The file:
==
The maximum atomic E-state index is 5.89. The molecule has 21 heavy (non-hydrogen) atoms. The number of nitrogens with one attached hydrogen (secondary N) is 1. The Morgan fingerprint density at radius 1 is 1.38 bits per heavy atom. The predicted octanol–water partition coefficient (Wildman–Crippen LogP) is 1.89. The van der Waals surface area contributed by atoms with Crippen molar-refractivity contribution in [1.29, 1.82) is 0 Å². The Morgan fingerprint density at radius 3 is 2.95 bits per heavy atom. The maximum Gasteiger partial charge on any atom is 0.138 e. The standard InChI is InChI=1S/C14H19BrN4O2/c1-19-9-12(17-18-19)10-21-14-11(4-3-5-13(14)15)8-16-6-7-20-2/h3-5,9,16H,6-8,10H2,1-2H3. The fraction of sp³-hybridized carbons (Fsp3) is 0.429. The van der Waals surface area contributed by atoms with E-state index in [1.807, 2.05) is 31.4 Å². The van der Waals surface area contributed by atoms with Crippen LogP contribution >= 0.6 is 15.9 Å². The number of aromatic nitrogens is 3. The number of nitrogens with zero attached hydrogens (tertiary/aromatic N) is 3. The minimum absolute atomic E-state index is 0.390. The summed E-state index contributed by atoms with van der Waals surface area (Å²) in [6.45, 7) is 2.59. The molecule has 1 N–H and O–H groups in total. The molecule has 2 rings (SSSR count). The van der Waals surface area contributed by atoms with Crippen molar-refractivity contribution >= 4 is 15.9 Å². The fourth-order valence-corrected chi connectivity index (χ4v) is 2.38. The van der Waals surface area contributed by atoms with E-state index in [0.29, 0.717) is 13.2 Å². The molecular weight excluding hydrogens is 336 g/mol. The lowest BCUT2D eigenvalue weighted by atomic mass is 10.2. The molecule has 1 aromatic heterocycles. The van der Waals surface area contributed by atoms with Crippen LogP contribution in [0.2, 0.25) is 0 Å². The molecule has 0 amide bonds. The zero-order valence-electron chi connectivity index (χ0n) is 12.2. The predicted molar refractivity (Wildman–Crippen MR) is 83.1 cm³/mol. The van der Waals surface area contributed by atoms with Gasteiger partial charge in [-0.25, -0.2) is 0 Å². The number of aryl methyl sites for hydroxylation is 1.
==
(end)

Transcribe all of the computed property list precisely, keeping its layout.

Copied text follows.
The maximum atomic E-state index is 5.89. The molecule has 21 heavy (non-hydrogen) atoms. The number of nitrogens with one attached hydrogen (secondary N) is 1. The Morgan fingerprint density at radius 1 is 1.38 bits per heavy atom. The predicted octanol–water partition coefficient (Wildman–Crippen LogP) is 1.89. The van der Waals surface area contributed by atoms with Crippen molar-refractivity contribution in [1.29, 1.82) is 0 Å². The Morgan fingerprint density at radius 3 is 2.95 bits per heavy atom. The maximum Gasteiger partial charge on any atom is 0.138 e. The standard InChI is InChI=1S/C14H19BrN4O2/c1-19-9-12(17-18-19)10-21-14-11(4-3-5-13(14)15)8-16-6-7-20-2/h3-5,9,16H,6-8,10H2,1-2H3. The fraction of sp³-hybridized carbons (Fsp3) is 0.429. The van der Waals surface area contributed by atoms with E-state index in [1.807, 2.05) is 31.4 Å². The van der Waals surface area contributed by atoms with Crippen LogP contribution >= 0.6 is 15.9 Å². The number of aromatic nitrogens is 3. The number of nitrogens with zero attached hydrogens (tertiary/aromatic N) is 3. The minimum absolute atomic E-state index is 0.390. The summed E-state index contributed by atoms with van der Waals surface area (Å²) in [6.45, 7) is 2.59. The molecule has 1 N–H and O–H groups in total. The molecule has 2 rings (SSSR count). The van der Waals surface area contributed by atoms with Crippen molar-refractivity contribution >= 4 is 15.9 Å². The fourth-order valence-corrected chi connectivity index (χ4v) is 2.38. The van der Waals surface area contributed by atoms with E-state index in [0.29, 0.717) is 13.2 Å². The molecular weight excluding hydrogens is 336 g/mol. The lowest BCUT2D eigenvalue weighted by atomic mass is 10.2. The molecule has 1 aromatic heterocycles. The van der Waals surface area contributed by atoms with Crippen LogP contribution in [0.2, 0.25) is 0 Å². The molecule has 0 amide bonds. The zero-order valence-electron chi connectivity index (χ0n) is 12.2. The predicted molar refractivity (Wildman–Crippen MR) is 83.1 cm³/mol. The van der Waals surface area contributed by atoms with Gasteiger partial charge in [-0.25, -0.2) is 0 Å². The number of aryl methyl sites for hydroxylation is 1.